660: Loving and Games

Loving someone isn’t supposed to be about playing games. It isn’t supposed to be about learning to be devious, or manipulative, or calculating. Yes, different people express love in various ways. There are a number of books that have been written about “love languages,” the different ways that people use to express their love, care, and concern for another person. Those five ways are gifts, physical touch, words of affirmation, acts of service, and quality time spent with the significant other (according to the experts). We each use the different methods, or ‘languages,’ in varying degrees, or amounts of each of the five, depending on which ones of the languages we value ourselves, and which ones of the languages we would ourselves prefer to receive.  (https://www.5lovelanguages.com/)

Apparently, the combination of ways that I use to express love are toxic. And have been toxic, in every relationship I have been in, for the entire duration of my life on this planet. I am not stupid enough to blame the others in this situation. It is quite obvious to me that when I get involved in a relationship and express love to the significant other, that process fairly rapidly turns them into users and me into the used. Seeing this pattern develop over time and past relationships, and recognizing that it is happening again, clearly means that it isn’t them, it’s me. The fault quite obviously belongs to me. I am training them to become monsters, albeit unintentionally training them – but training them, nevertheless.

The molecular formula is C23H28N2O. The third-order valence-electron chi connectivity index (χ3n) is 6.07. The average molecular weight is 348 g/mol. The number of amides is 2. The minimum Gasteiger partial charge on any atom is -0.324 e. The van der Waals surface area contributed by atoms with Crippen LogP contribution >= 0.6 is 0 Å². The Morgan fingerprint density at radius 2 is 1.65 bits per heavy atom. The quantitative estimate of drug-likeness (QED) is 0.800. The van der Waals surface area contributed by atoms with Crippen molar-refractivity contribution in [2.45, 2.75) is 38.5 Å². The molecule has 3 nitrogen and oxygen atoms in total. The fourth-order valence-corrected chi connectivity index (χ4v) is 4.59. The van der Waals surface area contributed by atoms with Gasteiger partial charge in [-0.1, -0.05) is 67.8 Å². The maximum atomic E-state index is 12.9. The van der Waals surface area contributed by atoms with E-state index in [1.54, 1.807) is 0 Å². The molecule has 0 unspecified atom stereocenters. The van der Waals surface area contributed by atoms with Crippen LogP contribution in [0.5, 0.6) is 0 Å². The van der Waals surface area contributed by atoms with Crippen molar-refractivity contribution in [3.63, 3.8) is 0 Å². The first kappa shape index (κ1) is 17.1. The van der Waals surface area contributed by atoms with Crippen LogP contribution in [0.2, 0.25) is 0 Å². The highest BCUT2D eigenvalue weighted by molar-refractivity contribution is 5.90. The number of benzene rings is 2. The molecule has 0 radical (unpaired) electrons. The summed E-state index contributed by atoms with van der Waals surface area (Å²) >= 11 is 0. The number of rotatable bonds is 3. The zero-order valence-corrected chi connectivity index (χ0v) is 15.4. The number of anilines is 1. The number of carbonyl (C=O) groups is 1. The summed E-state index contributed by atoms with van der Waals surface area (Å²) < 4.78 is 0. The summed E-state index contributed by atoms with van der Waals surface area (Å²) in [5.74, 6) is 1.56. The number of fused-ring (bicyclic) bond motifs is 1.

The twelve-step programs that many people use to help them get out of their addictive, sometimes abusive, and often self-destructive behaviors (Alcoholics Anonymous, AlAnon, AlaTeen, Adult Children of Alcoholics and other dysfunctional families) tell us that the first step of the twelve steps to recovery and serenity (WTF is serenity?) in fixing a problem is acknowledging that one exists. Well, it freaking exists. The problem has been recognized.

Now for the solution. I have to change the one person I can control – and that person would be me. I have to learn to NOT give love in the ways that are most natural to me. I have to learn to calculate what I give, weigh out my displayed affection in smaller, stingier doses, and guard, critically assess, and strategize what I express towards others. I have to play a game, and not be “myself,” because being myself demonstrably and historically hurts myself.

Building walls is wearisome work, and sometimes necessary for self preservation. They are called boundaries. Time to build them.

 

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